• Russell Schmidt

NBA Future Rankings 30.Brooklyn Nets

*Photo via AP

There isn’t a nice way to put this; the Brooklyn Nets are currently in the worst position of any NBA franchise. The Nets will be over the cap this season, despite their lackluster stature as a borderline playoff team in the Eastern Conference. Within the past five seasons, trades for Deron Williams, Gerald Wallace, Joe Johnson, and Paul Pierce/Kevin Garnett have exhausted nearly all of Brooklyn’s assets and handicapped their ability to draft in upcoming years. To add insult to injury, only Joe Johnson remains on the roster for the 2015 – 16 season.

In 2011, the Nets made a blockbuster move in acquiring superstar point guard Deron Williams from the Utah Jazz. Brooklyn then paid Williams like a superstar, inking him to a 5-year, $98 million extension during the summer of 2012. Fast forward three years into that extension and Williams isn’t even considered a top-15 player at his position. After agreeing to a buyout, Williams will be suiting up for the Dallas Mavericks in 2015, and Nets fans should be happy about it.

After acquiring Williams from the Utah Jazz, the Nets made every transaction in hopes of convincing Williams to sign a long-term deal. Unfortunately for them, they were successful. Brooklyn traded an unprotected 2012 first round pick to the Portland Trail Blazers to acquire Gerald Wallace. With that unprotected first round pick, Portland selected All-Star point guard Damian Lillard. As for Gerald Wallace, he’s now on his second different team after Brooklyn traded him away in 2013. Who he play for?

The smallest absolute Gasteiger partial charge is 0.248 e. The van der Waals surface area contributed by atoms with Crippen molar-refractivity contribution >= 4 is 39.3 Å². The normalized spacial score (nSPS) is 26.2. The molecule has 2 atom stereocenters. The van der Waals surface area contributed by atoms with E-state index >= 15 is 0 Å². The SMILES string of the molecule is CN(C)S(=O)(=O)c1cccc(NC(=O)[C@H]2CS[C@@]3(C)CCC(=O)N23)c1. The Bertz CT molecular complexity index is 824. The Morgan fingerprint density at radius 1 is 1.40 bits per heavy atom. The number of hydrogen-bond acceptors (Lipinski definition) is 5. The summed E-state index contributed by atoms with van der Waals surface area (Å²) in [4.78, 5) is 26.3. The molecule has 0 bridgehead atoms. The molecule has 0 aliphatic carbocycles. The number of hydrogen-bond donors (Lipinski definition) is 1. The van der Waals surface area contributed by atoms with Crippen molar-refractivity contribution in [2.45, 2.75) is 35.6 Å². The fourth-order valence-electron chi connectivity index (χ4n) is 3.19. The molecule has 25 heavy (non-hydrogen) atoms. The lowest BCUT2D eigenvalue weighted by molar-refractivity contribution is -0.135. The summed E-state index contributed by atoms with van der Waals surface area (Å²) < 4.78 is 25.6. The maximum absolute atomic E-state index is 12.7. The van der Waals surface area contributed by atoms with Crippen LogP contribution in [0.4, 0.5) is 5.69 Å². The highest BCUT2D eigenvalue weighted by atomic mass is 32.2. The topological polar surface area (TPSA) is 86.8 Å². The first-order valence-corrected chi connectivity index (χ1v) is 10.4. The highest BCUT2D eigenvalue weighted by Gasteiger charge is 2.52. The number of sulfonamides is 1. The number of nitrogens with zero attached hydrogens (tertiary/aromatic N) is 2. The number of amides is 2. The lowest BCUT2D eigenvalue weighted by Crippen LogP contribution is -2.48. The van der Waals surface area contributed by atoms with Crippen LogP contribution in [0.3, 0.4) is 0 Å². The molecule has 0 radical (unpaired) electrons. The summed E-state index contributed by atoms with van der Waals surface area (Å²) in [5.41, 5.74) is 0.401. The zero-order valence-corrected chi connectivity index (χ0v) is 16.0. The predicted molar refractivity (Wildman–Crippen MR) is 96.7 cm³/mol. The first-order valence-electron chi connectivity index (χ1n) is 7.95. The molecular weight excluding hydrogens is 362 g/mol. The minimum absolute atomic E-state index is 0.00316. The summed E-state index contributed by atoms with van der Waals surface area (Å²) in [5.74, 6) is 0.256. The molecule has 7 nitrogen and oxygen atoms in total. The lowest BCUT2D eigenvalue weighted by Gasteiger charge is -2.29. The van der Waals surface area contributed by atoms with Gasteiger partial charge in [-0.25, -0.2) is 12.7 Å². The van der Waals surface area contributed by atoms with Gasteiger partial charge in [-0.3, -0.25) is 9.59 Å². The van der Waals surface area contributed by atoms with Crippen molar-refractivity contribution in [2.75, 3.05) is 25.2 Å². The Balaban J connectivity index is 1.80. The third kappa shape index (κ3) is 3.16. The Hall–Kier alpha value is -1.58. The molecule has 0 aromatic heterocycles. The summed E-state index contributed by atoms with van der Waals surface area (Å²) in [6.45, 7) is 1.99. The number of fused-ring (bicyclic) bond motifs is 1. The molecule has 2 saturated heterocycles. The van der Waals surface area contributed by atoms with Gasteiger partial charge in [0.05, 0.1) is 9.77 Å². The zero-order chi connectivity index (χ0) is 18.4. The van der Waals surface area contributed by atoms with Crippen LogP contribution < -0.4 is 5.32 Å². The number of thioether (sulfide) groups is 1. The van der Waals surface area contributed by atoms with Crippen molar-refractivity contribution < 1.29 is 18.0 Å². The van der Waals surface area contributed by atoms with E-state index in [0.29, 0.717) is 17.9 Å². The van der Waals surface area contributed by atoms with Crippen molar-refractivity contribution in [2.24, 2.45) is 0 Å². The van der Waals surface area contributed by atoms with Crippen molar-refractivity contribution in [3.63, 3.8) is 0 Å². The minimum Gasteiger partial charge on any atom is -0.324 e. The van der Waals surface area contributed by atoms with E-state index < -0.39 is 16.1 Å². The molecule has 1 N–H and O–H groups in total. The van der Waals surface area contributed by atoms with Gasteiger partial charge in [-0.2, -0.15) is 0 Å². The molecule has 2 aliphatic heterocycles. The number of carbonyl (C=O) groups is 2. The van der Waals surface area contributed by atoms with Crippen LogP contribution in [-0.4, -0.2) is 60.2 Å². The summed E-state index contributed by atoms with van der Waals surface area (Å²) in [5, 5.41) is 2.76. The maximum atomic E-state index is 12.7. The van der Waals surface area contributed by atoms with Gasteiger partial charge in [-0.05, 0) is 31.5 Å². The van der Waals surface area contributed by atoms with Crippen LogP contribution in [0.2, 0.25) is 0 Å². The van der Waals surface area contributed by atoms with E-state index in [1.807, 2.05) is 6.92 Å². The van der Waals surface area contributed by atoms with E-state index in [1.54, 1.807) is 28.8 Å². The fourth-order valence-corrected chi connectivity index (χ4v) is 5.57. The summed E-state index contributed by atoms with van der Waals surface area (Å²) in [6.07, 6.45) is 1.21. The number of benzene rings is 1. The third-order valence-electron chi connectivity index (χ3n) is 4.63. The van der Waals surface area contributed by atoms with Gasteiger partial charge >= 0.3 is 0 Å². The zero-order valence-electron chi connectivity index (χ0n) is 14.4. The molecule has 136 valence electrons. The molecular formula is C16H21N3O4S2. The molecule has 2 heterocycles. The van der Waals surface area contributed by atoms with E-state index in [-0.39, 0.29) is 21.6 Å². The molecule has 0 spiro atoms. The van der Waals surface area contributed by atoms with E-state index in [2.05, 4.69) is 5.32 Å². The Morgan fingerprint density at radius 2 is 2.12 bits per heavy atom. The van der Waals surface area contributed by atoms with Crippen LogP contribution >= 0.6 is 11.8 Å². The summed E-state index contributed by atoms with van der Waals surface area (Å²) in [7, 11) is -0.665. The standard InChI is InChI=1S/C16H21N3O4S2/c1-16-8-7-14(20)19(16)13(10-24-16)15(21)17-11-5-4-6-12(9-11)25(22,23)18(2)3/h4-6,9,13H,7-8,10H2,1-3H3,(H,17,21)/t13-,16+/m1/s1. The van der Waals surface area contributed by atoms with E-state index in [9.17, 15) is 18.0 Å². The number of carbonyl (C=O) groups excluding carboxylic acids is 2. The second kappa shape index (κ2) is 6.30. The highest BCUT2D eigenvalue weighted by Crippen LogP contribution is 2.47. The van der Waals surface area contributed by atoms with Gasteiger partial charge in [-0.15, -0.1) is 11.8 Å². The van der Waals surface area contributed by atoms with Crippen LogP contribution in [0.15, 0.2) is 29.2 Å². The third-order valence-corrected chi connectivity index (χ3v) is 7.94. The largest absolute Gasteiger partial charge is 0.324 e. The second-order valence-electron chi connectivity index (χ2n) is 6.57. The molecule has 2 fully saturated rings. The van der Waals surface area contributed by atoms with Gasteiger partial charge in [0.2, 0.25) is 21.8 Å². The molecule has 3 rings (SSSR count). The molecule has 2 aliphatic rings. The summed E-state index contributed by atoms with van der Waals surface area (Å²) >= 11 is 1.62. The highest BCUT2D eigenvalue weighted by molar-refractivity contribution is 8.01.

*Photo via NYPost

The Nets also traded for proven All-Star, Joe Johnson, and his super expensive contract. Johnson is now on the last year of this contract that has him as the second highest paid player ($24.89MM) in the NBA. Since Johnson has been in Brooklyn, his numbers have declined and are nowhere near what they were with Atlanta. To acquire Johnson from the Atlanta Hawks, the Nets gave up rights to a pick swap in 2015 to Atlanta. Instead of picking 15th in the 2015 NBA draft, Brooklyn selected 29th.

No deal handicapped Brooklyn like the one for Paul Pierce and Kevin Garnett. The trade cost Brooklyn three unprotected first round picks (2014 – James Young, 2016 and 2018) and the rights to swap picks on a fourth first rounder (2017), a steep price for two players who played less than two season in Brooklyn.

It’s not all bad for the Nets. Brooklyn selected Chris McCullough, who is coming off a torn ACL, with the 29th pick and shipped bouncy backup center, Mason Plumlee, to Portland for the 23rd pick, Rondae Hollis-Jefferson. The Nets also re- signed injury prone center Brook Lopez (3YR/$63MM) and versatile swingman Thaddeus Young (4YR/$54MM) this offseason. The Nets could potentially have upwards of $40 million in cap space next season, but after trading away multiple first round selections, and unwisely spending money the past five seasons, the Brooklyn Nets are the worst team in our future power rankings.


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Stats courtesy of Basketball-Reference.com, NBA.com and ESPN.com

Transaction information courtesy of RealGM, NBA.com

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